Gary, G. Allen; Balasubramaniam, K. S.; Sigwarth, Michael

2003-01-01

92

The balloon-borne large-aperture submillimeter telescope for polarimetry: BLAST-Pol  

E-print Network

The Balloon-borne Large Aperture Submillimeter Telescope for Polarimetry (BLAST-Pol) is a suborbital mapping experiment designed to study the role played by magnetic fields in the star formation process. BLAST-Pol is the reconstructed BLAST telescope, with the addition of linear polarization capability. Using a 1.8 m Cassegrain telescope, BLAST-Pol images the sky onto a focal plane that consists of 280 bolometric detectors in three arrays, observing simultaneously at 250, 350, and 500 um. The diffraction-limited optical system provides a resolution of 30'' at 250 um. The polarimeter consists of photolithographic polarizing grids mounted in front of each bolometer/detector array. A rotating 4 K achromatic half-wave plate provides additional polarization modulation. With its unprecedented mapping speed and resolution, BLAST-Pol will produce three-color polarization maps for a large number of molecular clouds. The instrument provides a much needed bridge in spatial coverage between larger-scale, coarse resolutio...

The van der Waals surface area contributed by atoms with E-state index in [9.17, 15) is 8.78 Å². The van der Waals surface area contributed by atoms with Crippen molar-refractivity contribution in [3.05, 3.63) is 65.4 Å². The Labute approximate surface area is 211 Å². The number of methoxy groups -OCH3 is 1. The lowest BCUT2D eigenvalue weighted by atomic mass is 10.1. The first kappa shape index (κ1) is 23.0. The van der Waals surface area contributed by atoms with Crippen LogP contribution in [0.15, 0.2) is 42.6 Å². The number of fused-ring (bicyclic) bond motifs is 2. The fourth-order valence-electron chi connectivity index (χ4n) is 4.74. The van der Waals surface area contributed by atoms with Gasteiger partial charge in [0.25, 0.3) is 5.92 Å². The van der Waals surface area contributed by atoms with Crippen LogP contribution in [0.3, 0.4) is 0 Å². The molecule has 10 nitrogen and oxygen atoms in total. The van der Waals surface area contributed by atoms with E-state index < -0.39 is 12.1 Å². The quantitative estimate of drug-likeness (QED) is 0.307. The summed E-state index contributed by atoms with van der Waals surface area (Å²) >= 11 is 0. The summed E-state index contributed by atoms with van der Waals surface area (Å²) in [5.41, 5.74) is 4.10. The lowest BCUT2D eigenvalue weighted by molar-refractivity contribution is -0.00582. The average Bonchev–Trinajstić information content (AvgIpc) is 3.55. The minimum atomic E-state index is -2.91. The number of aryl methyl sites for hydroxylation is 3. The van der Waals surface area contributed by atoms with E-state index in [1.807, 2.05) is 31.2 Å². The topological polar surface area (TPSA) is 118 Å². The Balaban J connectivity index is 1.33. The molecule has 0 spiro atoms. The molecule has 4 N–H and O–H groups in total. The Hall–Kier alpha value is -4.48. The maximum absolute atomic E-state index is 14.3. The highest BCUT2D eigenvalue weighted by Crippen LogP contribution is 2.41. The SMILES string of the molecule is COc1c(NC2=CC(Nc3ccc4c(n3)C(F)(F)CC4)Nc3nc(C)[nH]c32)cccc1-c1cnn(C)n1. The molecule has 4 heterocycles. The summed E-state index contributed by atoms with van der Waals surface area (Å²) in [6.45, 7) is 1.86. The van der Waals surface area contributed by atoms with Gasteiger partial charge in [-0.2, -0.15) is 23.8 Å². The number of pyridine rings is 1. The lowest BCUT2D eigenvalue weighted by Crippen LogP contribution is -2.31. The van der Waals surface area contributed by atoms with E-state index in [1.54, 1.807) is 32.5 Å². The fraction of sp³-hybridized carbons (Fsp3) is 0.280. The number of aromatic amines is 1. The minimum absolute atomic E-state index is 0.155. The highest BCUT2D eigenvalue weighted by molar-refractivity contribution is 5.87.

Fissel, Laura M; Angile, Francesco E; Benton, Steven J; Chapin, Edward L; Devlin, Mark J; Gandilo, Natalie N; Gundersen, Joshua O; Hargrave, Peter C; Hughes, David H; Klein, Jeffrey; Korotkov, Andrei L; Marsden, Galen; Matthews, Tristan G; Moncelsi, Lorenzo; Mroczkowski, Tony K; Netterfield, C Barth; Novak, Giles; Olmi, Luca; Pascale, Enzo; Savini, Giorgio; Scott, Douglas; Shariff, Jamil A; Soler, Juan Diego; Thomas, Nicholas E; Truch, Matthew D P; Tucker, Carole E; Tucker, Gregory S; Ward-Thompson, Derek; Wiebe, Donald V